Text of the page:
Finally, the introduction of long-range cruise missiles has fundamentally changed the nature of how the Black Sea Fleet operates. The advent of ships with universal vertical launch systems that can launch long-range LACMs and ASCMs is seen by Moscow as a potent force multiplier that can offset shortfalls in numbers and quality of ships. The advent of small multi-mission ships that can strike distant targets from well-protected zones near Russia’s coastline adds a multi-dimensional offensive and defensive capability that can also be used to deter NATO and other adversaries.

New Missions for a New Environment

Russia’s seizure and claimed annexation of Crimea has remade the geopolitical environment in the Black Sea. Crimea’s geographic position allows the country that controls it to dominate the waters of the Black Sea. Sevastopol is by far the best harbor on the sea. Its navy and air force, with the combination of S-400, Kalibr, and Bastion systems, have turned the Black Sea into to a forbidding A2/AD environment that will be difficult for any potential adversary, including NATO, to penetrate.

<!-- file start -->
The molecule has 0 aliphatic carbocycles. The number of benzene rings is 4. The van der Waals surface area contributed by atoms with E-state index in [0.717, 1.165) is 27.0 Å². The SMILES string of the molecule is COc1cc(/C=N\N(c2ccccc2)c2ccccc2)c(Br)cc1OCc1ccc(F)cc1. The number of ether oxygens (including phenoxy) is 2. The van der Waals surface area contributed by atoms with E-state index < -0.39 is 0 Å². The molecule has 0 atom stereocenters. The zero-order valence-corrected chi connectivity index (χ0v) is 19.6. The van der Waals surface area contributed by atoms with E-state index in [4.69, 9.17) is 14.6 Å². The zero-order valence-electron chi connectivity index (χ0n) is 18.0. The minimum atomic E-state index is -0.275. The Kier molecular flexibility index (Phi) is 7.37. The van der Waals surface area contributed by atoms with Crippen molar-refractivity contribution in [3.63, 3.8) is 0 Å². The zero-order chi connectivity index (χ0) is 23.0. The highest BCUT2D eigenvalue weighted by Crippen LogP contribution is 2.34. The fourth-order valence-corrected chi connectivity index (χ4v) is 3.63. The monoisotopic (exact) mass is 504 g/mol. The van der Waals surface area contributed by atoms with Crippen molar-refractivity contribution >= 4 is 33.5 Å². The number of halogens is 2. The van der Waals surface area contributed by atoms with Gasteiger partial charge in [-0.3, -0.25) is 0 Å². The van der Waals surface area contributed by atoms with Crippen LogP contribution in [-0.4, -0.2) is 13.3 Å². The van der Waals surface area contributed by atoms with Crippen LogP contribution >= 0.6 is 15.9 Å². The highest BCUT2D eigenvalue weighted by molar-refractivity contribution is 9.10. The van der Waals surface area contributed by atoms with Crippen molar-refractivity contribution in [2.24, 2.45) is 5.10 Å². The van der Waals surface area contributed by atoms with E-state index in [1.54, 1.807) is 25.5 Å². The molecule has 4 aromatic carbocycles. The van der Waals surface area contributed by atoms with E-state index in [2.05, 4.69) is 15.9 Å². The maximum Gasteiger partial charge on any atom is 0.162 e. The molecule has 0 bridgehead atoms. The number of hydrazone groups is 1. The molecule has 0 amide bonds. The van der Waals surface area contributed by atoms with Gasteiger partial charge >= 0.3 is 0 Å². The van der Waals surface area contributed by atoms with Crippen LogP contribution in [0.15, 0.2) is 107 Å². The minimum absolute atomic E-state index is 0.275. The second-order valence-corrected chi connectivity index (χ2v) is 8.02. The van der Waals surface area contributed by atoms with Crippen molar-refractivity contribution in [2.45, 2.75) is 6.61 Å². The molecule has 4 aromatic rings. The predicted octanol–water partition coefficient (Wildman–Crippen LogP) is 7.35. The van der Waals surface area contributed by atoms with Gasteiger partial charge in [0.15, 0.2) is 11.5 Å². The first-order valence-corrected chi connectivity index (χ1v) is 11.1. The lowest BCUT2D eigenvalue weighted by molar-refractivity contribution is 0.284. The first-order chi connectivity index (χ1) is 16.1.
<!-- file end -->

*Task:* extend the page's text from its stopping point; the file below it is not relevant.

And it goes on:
Western concerns about the Black Sea becoming a Russian lake are well-placed, but not necessarily all that relevant. Even without annexing Crimea, Russia was on track to being the dominant power in the region simply by virtue of its geographic position and its relative military capabilities in air defense and long-range fires. Control of Crimea simply cemented this position and meant that Russia no longer had to worry about losing its Sevastopol naval base. And yet this dominance is not relevant outside of a conventional war scenario, as NATO is unlikely to contest Russian control of the sea in the early stages of a conflict. Instead, it would work to bottle up the Russian Navy in the Black Sea and prevent it from accessing the Mediterranean. This is a mission that is manageable for NATO, as it still has a much stronger relative force posture in the Mediterranean. Furthermore, Russian access to the Mediterranean is geographically constrained by the Bosphorus.